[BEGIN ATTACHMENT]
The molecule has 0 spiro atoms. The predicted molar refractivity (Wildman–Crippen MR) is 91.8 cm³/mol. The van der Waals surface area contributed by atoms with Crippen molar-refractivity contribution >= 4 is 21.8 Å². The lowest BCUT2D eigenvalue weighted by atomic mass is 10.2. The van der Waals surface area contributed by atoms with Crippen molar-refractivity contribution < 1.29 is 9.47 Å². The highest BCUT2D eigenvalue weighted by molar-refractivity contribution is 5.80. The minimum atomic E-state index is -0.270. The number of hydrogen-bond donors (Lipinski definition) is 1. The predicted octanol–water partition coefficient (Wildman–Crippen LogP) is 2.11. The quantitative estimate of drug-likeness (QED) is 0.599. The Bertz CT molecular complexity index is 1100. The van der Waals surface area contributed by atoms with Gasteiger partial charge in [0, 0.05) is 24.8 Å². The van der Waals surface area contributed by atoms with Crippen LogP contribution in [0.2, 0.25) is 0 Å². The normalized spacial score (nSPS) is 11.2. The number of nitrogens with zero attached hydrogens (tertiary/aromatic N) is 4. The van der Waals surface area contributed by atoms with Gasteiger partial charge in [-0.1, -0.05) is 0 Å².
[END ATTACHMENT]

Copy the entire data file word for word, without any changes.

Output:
The molecule has 0 spiro atoms. The predicted molar refractivity (Wildman–Crippen MR) is 91.8 cm³/mol. The van der Waals surface area contributed by atoms with Crippen molar-refractivity contribution >= 4 is 21.8 Å². The lowest BCUT2D eigenvalue weighted by atomic mass is 10.2. The van der Waals surface area contributed by atoms with Crippen molar-refractivity contribution < 1.29 is 9.47 Å². The highest BCUT2D eigenvalue weighted by molar-refractivity contribution is 5.80. The minimum atomic E-state index is -0.270. The number of hydrogen-bond donors (Lipinski definition) is 1. The predicted octanol–water partition coefficient (Wildman–Crippen LogP) is 2.11. The quantitative estimate of drug-likeness (QED) is 0.599. The Bertz CT molecular complexity index is 1100. The van der Waals surface area contributed by atoms with Gasteiger partial charge in [0, 0.05) is 24.8 Å². The van der Waals surface area contributed by atoms with Crippen LogP contribution in [0.2, 0.25) is 0 Å². The normalized spacial score (nSPS) is 11.2. The number of nitrogens with zero attached hydrogens (tertiary/aromatic N) is 4. The van der Waals surface area contributed by atoms with Gasteiger partial charge in [-0.1, -0.05) is 0 Å².